The U.S. Commerce Department is pushing a "National Strategy for Trusted Identities in Cyberspace" plan, wherein passwords would give way to a single login on phones and computers. These logins would rely on biometric card technology, or something similar. This sounds a lot like Apple's NFC plans. Here's why Apple's idea is better.
The online password, we know, is a broken system. Gawker's database hack alone demonstrates how weak a security system it is, along with countless pieces of research (although, of course, not everyone is as juicy a target as Gawker). And when you add in the hassle factor of remembering a string of passwords to tap in to every site as we increasingly live our lives online, the password system sure becomes a giant pain in the you know where. (Hence the rise of Facebook's universal login—although that still relies on a password.) Some system that replaces all of this mess would be most welcome.
Enter the U.S. Commerce Department's National Strategy for Trusted Identities in Cyberspace (NSTIC), which has been around in draft form for a while but is now getting serious government backing. As BusinessWeek notes in its piece about the idea, it's a "new online security system that experts say will eliminate the password maze and perhaps boost e-commerce." The article even quotes John Clippinger, co-director of Harvard's Law Lab at the Berkman Center for Internet and Society and an "advocate" of the plan as saying it'll "be far more efficient and you'll control it a lot more."
The trick behind the NSTIC is that there will be some form of universal login system that replaces the password every time you flick on a PC or power-up your smartphone. It would be unique to you, and it would establish your identity in a secure, encrypted way that could be shared with online services—meaning you'd never need to remember another online password. The idea is that some kind of physical token, like an RFID card, would be waved over a sensor, possibly combined with direct biometric markers like a fingerprint.
It would make logins much easier, says the Dept. of Commerce, it could push online more services that are don't yet trust the Net (like medical records), and it could revolutionize online trading because it'd enable vendors to believe in the identity of their customers, while lessening the chances of fraud. One could even imagine an eventual reduction in the size of company help desks, as one of their biggest burdens is "dealing with lost passwords," according to Homeland Security spokesman Bruce McConnell.
The government has promised to get things off to a running start by pushing agencies to adopt NSTIC for taxes, veterans benefits, and so on.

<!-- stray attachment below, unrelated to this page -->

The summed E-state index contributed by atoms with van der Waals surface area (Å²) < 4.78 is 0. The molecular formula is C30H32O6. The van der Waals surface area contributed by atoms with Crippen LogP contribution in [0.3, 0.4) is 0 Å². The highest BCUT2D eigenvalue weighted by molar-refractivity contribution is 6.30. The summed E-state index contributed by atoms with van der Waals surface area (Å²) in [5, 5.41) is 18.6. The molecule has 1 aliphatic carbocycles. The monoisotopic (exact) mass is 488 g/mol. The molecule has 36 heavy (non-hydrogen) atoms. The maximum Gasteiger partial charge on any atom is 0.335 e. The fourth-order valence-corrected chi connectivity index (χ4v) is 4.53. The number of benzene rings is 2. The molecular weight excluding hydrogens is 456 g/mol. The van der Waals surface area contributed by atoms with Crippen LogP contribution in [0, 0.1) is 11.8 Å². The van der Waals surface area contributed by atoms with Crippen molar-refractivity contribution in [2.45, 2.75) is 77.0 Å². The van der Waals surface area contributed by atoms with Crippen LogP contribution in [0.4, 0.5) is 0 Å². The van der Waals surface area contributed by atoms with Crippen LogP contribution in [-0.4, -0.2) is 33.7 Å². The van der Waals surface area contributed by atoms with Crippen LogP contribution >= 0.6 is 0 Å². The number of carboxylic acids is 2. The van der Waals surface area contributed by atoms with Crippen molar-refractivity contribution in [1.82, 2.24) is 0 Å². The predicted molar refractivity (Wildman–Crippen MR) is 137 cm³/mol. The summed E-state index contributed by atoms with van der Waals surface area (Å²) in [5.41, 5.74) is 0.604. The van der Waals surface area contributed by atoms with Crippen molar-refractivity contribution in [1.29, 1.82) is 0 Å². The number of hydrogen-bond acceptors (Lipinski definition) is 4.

But all of this activity might be too late—and not good enough. Apple, along with a number of other companies, has long been exploring this kind of system, and Apple, seemingly above all others, has aggressively patented ideas in the field of NFC RFID tech. (That's Near Field Communication and Radio Frequency Identification, for those keeping score at home.) The ideas include logins at computers, ATMs, and so on—and they could revolutionize payment systems in stores in ways we can only barely imagine. If Apple does put NFC into its next-gen iPhone and iPod Touch (leveraging its global database of millions of iTunes subscriber credit cards), it could possibly encourage a paradigm shift in payment tech, in the same way it's transformed digital music and smartphones. An army of clone companies would follow.
This army, led by Apple, would innovate the no-password login, e-commerce, and online security systems in ways a government-regulated NSTIC likely never could.
Plus—there's the personal privacy angle to think about. It's a small political step (likely achieved as a sequence of baby steps, so you don't notice the overall trend) from creating the NSTIC to mandating it for certain uses. How about a legally tightly defined way of identifying an online individual as a tool for suppressing piracy, say, or pornography or anonymous political dissent? You'd trust Apple with your online identity, because as a public company it has to answer to market pressures, and its database is private. Similarly, you fill Facebook with personal data along with about one tenth of the planet's people—but would you happily tap such info into the FBI's computers?
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